2. 2. Paper No. ICETECH12-XYZ-R0 Eastlack Page number: 2 Efficiency Design Index (EEDI). Gas hybrid propulsion is the perfect combination of marine technologies because it provides reduced emissions and improves power plant efficiency. The emissions benefits come from burning clean and abundant fuel (natural gas) and the increased efficiency of a hybrid electrical propulsion system. MEDIUM SPEED (OTTO CYCLE) LEAN BURN NATURAL GAS SPARK IGNITION ENGINE The Bergen B35:40 is a good example of a lean burn Otto cycle spark ignition marine gas engine currently available. The emissions of this engine meet all current and future requirements to include Tier 4 without after treatment. The Bergen lean burn spark ignition gas engine operates according to the Otto Cycle using a lean mixture of gas and air as it is compressed and ignited by an electric system. A lean burn engine operates at air excess ratios of 1.8 and higher, and as the illustration shows, this gives increased power, efficiency and reduced NOx emissions. This is achieved by improving the combustion system so that the ignition energy is capable of firing such lean mixtures reliably. Additionally, a highly efficient turbo charging system is used to take advantage of the possible power increase offered by the extended knock limit of lean mixtures. Air is drawn in by the turbocharger through the charge air cooler and into the cylinder. A timed mechanical gas valve injects gas into the inlet air stream to ensure a homogenous and lean mixture of air and gas. Air flow is controlled by the variable turbine geometry of the turbocharger while gas flow is controlled by mechanical valves before each cylinder. The gas pressure is set electronically by the pressure regulating valve on the fuel gas supply module ahead of the engine. An air flap for each cylinder restricts the air supply during start-up and low load operation. As the pressure in the cylinder is low, gas is admitted into the small pre-chamber in each cylinder head, electronically controlled by the pre-chamber pressure unit. During compression, the lean charge in the cylinder is partially pushed into the pre-chamber, where it mixes with the pure gas to form a rich mixture that is easily ignited by the spark plug. This powerful ignition energy from the pre- chamber ensures fast and complete combustion of the main charge in the cylinder. Advanced electronic engine management ensures the operating parameters of the engine are adjusted and optimized in relation to each other. The system sets the optimum main and pre-chamber gas pressures, air/fuel ratio, fuel rack position, ignition timing and throttle position. The alarm and monitoring part of the system features many built-in safety functions. It combines safe operation with high availability, protecting the engine and signaling any fault. It includes a misfiring detection system based on analyzing different operational parameters and a knock detection system. The system detects and eliminates knocking individually for each cylinder. The complete engine management, control and monitoring system fits into a cabinet next to the engine and communicates with the plant control through one simple cable (RR). Figure #1. Hybrid Propulsion. Retrieved from “Bergen B35:40 gas engine,” by Rolls Royce Power Engineering June, 2009. NEW GENERATION ELECTRIC PROPULSION SYSTEMS (DC GRID) The Siemens Blue Drive Plus concept implements a new control philosophy into the traditional diesel electric propulsion systems such as variable speed operated diesel engines and load shifting. This technology makes possible low emissions of greenhouse gases, low fuel consumption, and full utilization of gas/dual fuel systems and SCR systems to reduce NOx emissions. Additional benefits are extended maintenance intervals of the prime movers, reduced space requirement for the electrical system, increased efficiency of the electrical system, clean power supply to the auxiliary consumers and no rectifier transformers. Prime mover speed control is possible through the whole speed range of the engine. The control system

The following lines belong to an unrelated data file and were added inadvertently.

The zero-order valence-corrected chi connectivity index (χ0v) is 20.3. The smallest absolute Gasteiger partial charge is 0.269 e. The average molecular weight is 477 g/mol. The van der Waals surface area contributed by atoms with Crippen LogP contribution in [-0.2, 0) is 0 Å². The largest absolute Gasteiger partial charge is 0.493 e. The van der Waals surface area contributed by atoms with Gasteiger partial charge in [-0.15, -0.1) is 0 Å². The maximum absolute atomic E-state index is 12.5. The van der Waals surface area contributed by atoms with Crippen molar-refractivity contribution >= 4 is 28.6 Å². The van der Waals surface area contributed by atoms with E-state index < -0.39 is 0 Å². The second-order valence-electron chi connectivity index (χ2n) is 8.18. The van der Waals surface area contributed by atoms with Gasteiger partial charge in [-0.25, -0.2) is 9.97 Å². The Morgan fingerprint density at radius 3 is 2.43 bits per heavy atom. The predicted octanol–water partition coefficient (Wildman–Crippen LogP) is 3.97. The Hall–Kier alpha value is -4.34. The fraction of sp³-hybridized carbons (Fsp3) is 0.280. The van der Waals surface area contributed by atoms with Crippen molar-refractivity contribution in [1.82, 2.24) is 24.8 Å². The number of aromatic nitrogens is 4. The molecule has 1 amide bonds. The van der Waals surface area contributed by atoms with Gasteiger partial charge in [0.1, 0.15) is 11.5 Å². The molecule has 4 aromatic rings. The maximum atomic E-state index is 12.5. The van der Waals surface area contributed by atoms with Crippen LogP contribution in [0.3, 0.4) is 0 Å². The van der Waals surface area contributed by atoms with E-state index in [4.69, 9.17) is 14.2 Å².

3. 3. Paper No. ICETECH12-XYZ-R0 Eastlack Page number: 3 will dynamically set the speed according to the optimal operating point of the engine which is essentially the lowest possible specific fuel consumption (g/kWh). During DP operation, the advantages are substantial as production and even spinning reserve can be realized with limited consumption, emissions and maintenance cost. In low load situations the power management system will load shift to one engine or alternative power supply if the system is hybridized. There is a need for some predication software based on history or pre- determined trip performance for low load conditions. Also, the ramp up time of the engines for large step loads is longer as the mass needs to be accelerated and the turbochargers need to become active from the lower flow rates over the turbines. Therefore, with some of these engines, optimization of the engines is needed, or multi stage turbo charging, or turbo bypass at low loads. The system also has the capability to shift load from port to starboard as required. Electrical power generation is typically accomplished using synchronous generators designed to operate at the same speed or power range of the connected prime mover. The Blue Drive Plus system makes it possible to consolidate the generator, bus-tie panel, and frequency converters for all auxiliary drives. If DC distribution is used a separate inverter may be required depending on the application. For general service loads the AC inverter might be consolidated to a particular load center but large electric motors would have their own to reduce power consumption. Harmonic distortion associated with rectifiers and frequency converters is effectively isolated by the DC bus unless there are loads coming directly off the main generator before the inverter which is not typical. This consolidation allows for clean power to be supplied to all auxiliary consumers and reduces the total package footprint by 30%. Figure #2. New Diesel Electric Propulsion System. Retrieved from Blue Drive Plus C,” by Siemens Corporation July, 2010 The new control philosophy monitors all generator control, drives control and power management functionality in one unit. The speed and power of the prime movers are controlled in correspondence with the total power consumption of the vessel. The electric system is only fed with active power from the generators, thus, eliminating the need to handle reactive power. The speed and power characteristics of the prime mover will be parameterized. There are three main integrated components that make the Blue Drive Plus system which include the power management system, the power plant protection and generator power adaption systems. There are two parts to the Power Management System. The first is total load versus available power. There is also a follow up that occurs with the DC system and that is optimizing engine load against fuel consumption and engine speed. The latter is controlled by a data base of the engine fuel consumption performance at different speeds and load capability. Once the load per engine is known, the system will match the best fuel consumption figure and set the engine speed accordingly. The system uses an algorithm that will perform fast differential equations to find the minimum fuel consumption. The fuel flow metering system for the engine provides the needed feedback to the system. The control system uses fast computers able to perform the necessary calculations and also a power system that is not speed dependent. AC systems are speed dependent which require isochronous governors which essentially put a lot of unnecessary wear and tear on the engine due to constant adjustment of the fuel rack to maintain constant speed. The DC system power basically comes from alternators connected to solid state rectifiers which